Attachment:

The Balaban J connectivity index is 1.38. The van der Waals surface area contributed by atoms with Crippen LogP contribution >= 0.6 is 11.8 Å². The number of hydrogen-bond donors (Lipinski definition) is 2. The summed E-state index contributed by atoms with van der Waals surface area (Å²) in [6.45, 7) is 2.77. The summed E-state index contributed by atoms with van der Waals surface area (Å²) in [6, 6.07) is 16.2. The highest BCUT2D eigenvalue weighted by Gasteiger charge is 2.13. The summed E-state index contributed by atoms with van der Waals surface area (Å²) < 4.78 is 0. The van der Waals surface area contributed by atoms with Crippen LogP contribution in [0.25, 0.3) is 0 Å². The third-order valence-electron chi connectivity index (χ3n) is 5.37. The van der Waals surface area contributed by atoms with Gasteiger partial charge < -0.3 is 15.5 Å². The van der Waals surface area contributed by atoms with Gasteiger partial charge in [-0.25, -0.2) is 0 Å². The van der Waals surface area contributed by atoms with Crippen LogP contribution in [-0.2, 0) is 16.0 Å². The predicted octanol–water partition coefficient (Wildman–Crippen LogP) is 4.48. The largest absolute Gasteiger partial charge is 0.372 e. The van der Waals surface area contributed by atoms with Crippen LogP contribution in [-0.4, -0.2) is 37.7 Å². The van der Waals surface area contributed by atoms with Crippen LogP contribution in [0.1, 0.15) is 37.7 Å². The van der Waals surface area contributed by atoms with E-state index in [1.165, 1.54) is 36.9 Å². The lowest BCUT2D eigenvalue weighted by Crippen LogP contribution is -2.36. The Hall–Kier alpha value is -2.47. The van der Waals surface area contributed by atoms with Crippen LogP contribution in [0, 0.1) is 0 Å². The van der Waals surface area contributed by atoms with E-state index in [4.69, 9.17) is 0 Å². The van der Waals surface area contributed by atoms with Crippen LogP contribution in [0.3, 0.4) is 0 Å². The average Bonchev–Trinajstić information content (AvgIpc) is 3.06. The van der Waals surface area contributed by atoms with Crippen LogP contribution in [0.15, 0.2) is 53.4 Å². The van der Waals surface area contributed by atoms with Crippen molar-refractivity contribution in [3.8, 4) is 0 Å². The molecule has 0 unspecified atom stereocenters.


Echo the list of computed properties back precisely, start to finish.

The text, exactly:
The Balaban J connectivity index is 1.38. The van der Waals surface area contributed by atoms with Crippen LogP contribution >= 0.6 is 11.8 Å². The number of hydrogen-bond donors (Lipinski definition) is 2. The summed E-state index contributed by atoms with van der Waals surface area (Å²) in [6.45, 7) is 2.77. The summed E-state index contributed by atoms with van der Waals surface area (Å²) in [6, 6.07) is 16.2. The highest BCUT2D eigenvalue weighted by Gasteiger charge is 2.13. The summed E-state index contributed by atoms with van der Waals surface area (Å²) < 4.78 is 0. The van der Waals surface area contributed by atoms with Crippen LogP contribution in [0.25, 0.3) is 0 Å². The third-order valence-electron chi connectivity index (χ3n) is 5.37. The van der Waals surface area contributed by atoms with Gasteiger partial charge < -0.3 is 15.5 Å². The van der Waals surface area contributed by atoms with Gasteiger partial charge in [-0.25, -0.2) is 0 Å². The van der Waals surface area contributed by atoms with Crippen LogP contribution in [-0.2, 0) is 16.0 Å². The predicted octanol–water partition coefficient (Wildman–Crippen LogP) is 4.48. The largest absolute Gasteiger partial charge is 0.372 e. The van der Waals surface area contributed by atoms with Crippen LogP contribution in [-0.4, -0.2) is 37.7 Å². The van der Waals surface area contributed by atoms with Crippen LogP contribution in [0.1, 0.15) is 37.7 Å². The van der Waals surface area contributed by atoms with E-state index in [1.165, 1.54) is 36.9 Å². The lowest BCUT2D eigenvalue weighted by Crippen LogP contribution is -2.36. The Hall–Kier alpha value is -2.47. The van der Waals surface area contributed by atoms with Crippen LogP contribution in [0, 0.1) is 0 Å². The van der Waals surface area contributed by atoms with E-state index in [4.69, 9.17) is 0 Å². The van der Waals surface area contributed by atoms with Crippen LogP contribution in [0.3, 0.4) is 0 Å². The average Bonchev–Trinajstić information content (AvgIpc) is 3.06. The van der Waals surface area contributed by atoms with Crippen LogP contribution in [0.15, 0.2) is 53.4 Å². The van der Waals surface area contributed by atoms with Crippen molar-refractivity contribution in [3.8, 4) is 0 Å². The molecule has 0 unspecified atom stereocenters.